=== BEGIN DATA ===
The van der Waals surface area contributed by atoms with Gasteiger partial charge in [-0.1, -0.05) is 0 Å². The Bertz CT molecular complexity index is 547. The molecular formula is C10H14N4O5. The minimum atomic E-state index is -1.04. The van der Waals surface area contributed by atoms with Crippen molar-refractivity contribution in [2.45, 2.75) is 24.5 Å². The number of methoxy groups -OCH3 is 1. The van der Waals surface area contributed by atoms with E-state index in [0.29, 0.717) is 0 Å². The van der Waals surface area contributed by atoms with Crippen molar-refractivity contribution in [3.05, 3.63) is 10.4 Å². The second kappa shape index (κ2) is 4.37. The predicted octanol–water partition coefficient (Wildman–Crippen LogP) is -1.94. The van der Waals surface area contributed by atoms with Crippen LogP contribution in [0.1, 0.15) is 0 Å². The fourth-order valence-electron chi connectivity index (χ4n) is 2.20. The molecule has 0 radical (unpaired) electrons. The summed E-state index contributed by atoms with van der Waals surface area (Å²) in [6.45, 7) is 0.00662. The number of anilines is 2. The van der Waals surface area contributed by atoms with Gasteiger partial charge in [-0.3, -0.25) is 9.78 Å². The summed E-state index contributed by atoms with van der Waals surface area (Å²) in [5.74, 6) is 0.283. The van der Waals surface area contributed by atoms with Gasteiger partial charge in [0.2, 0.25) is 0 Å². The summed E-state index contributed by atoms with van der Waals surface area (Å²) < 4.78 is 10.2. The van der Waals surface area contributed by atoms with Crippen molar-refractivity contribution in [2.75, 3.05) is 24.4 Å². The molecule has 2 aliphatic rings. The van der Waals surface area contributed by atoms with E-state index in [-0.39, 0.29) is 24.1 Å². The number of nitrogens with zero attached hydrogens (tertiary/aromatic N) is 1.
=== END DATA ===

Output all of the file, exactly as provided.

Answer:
The van der Waals surface area contributed by atoms with Gasteiger partial charge in [-0.1, -0.05) is 0 Å². The Bertz CT molecular complexity index is 547. The molecular formula is C10H14N4O5. The minimum atomic E-state index is -1.04. The van der Waals surface area contributed by atoms with Crippen molar-refractivity contribution in [2.45, 2.75) is 24.5 Å². The number of methoxy groups -OCH3 is 1. The van der Waals surface area contributed by atoms with E-state index in [0.29, 0.717) is 0 Å². The van der Waals surface area contributed by atoms with Crippen molar-refractivity contribution in [3.05, 3.63) is 10.4 Å². The second kappa shape index (κ2) is 4.37. The predicted octanol–water partition coefficient (Wildman–Crippen LogP) is -1.94. The van der Waals surface area contributed by atoms with Crippen LogP contribution in [0.1, 0.15) is 0 Å². The fourth-order valence-electron chi connectivity index (χ4n) is 2.20. The molecule has 0 radical (unpaired) electrons. The summed E-state index contributed by atoms with van der Waals surface area (Å²) in [6.45, 7) is 0.00662. The number of anilines is 2. The van der Waals surface area contributed by atoms with Gasteiger partial charge in [-0.3, -0.25) is 9.78 Å². The summed E-state index contributed by atoms with van der Waals surface area (Å²) in [5.74, 6) is 0.283. The van der Waals surface area contributed by atoms with Gasteiger partial charge in [0.2, 0.25) is 0 Å². The summed E-state index contributed by atoms with van der Waals surface area (Å²) < 4.78 is 10.2. The van der Waals surface area contributed by atoms with Crippen molar-refractivity contribution in [2.75, 3.05) is 24.4 Å². The molecule has 2 aliphatic rings. The van der Waals surface area contributed by atoms with E-state index in [-0.39, 0.29) is 24.1 Å². The number of nitrogens with zero attached hydrogens (tertiary/aromatic N) is 1.